Island Pond, Vermont

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Island Pond, Vermont
The former Grand Trunk Railroad station is now a bank branch and offices.
The former Grand Trunk Railroad station is now a bank branch and offices.
Location in Essex County and the state of Vermont.
Location in Essex County and the state of Vermont.
Location of Vermont in the United States
Location of Vermont in the United States
Coordinates: 44°48′52″N 71°52′56″W / 44.81444°N 71.88222°W / 44.81444; -71.88222
CountryUnited States
 • Total4.6 sq mi (11.8 km2)
 • Land4.2 sq mi (10.8 km2)
 • Water0.4 sq mi (1.0 km2)
1,198 ft (365 m)
 • Total821
 • Density197/sq mi (76.0/km2)
Time zoneUTC-5 (EST)
 • Summer (DST)UTC-4 (EDT)
ZIP code
Area code(s)802
FIPS code50-35725[1]
GNIS feature ID1457977[2]

Island Pond is a census-designated place (CDP) in the town of Brighton in Essex County, Vermont, United States. The population was 821 at the 2010 census.[3] It is part of the Berlin, NH–VT Micropolitan Statistical Area.


Island Pond is in the center of the town of Brighton, at the north end (outlet) of Island Pond, the lake. Vermont Routes 114 and 105 pass through the community, joining as Derby Street leading south out of the center of the CDP. Route 114 leaves north from Island Pond as Railroad Street, leading 16 miles (26 km) to the Canada–United States border at Norton; to the south Route 114 leads 24 miles (39 km) to Lyndonville. Route 105 leaves east as East Brighton Road, leading 16 miles (26 km) to Bloomfield on the Connecticut River; to the southwest it follows Derby Street and Route 114 for 2 miles (3 km), then turns northwest and leads 17 miles (27 km) through Charleston to Derby Center.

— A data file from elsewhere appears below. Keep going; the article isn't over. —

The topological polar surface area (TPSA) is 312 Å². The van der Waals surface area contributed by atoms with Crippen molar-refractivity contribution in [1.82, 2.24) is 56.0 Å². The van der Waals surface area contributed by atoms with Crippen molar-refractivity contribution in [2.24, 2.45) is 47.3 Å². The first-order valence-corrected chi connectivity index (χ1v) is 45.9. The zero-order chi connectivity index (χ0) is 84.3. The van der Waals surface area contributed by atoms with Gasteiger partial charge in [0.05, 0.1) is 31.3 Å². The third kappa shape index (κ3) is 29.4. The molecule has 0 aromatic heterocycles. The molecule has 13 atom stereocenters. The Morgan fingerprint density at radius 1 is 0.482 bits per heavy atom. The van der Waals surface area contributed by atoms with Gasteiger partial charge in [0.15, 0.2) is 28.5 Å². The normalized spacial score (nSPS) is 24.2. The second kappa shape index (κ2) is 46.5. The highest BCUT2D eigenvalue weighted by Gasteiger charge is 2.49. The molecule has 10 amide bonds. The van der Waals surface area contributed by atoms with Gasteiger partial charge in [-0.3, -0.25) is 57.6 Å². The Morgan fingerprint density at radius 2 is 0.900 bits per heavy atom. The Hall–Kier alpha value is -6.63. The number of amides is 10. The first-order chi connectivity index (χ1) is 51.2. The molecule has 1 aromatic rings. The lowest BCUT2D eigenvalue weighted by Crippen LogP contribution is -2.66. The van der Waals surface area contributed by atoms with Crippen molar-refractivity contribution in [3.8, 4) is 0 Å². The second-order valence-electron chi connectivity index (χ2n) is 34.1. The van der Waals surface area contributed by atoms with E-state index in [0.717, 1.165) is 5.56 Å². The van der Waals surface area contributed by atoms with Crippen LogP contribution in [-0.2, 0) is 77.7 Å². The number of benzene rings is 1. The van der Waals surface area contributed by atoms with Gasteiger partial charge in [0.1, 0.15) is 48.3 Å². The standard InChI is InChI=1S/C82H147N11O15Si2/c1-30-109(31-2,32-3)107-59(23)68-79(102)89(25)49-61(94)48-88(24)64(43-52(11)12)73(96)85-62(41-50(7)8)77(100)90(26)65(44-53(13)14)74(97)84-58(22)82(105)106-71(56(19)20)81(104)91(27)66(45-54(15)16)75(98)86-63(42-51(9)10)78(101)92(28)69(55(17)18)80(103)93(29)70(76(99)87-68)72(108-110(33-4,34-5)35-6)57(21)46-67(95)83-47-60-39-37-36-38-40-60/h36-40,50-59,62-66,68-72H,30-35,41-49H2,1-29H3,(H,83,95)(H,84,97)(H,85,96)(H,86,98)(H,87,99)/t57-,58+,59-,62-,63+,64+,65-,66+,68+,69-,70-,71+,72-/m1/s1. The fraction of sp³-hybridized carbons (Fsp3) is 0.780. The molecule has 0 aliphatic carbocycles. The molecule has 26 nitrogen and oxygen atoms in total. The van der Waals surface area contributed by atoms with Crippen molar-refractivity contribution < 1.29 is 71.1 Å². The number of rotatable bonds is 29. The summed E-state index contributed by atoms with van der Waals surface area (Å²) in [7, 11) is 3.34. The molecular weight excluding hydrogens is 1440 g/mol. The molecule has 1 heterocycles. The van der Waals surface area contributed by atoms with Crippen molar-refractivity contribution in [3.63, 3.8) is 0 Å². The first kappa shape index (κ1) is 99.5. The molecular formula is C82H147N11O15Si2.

According to the United States Census Bureau, the Island Pond CDP has a total area of 4.6 square miles (11.8 km2), of which 4.2 square miles (10.8 km2) is land and 0.39 square miles (1.0 km2), or 8.42%, is water.[3]

Bluff Mountain overlooks the lake and the island from the north.

The Clyde River flows west out of Island Pond after which the community is named. The Abenaki called this water Menanbawk (literally, "island pond"). It was renamed "Knowlton Pond" in tribute to Luke Knowlton, the surveyor who helped lay out the town in the 1780s.[4] The river is a tributary of Lake Memphremagog and part of the St. Lawrence River basin.


A 2010 Christmas bird count found 28 species.[5]


The railroad[edit]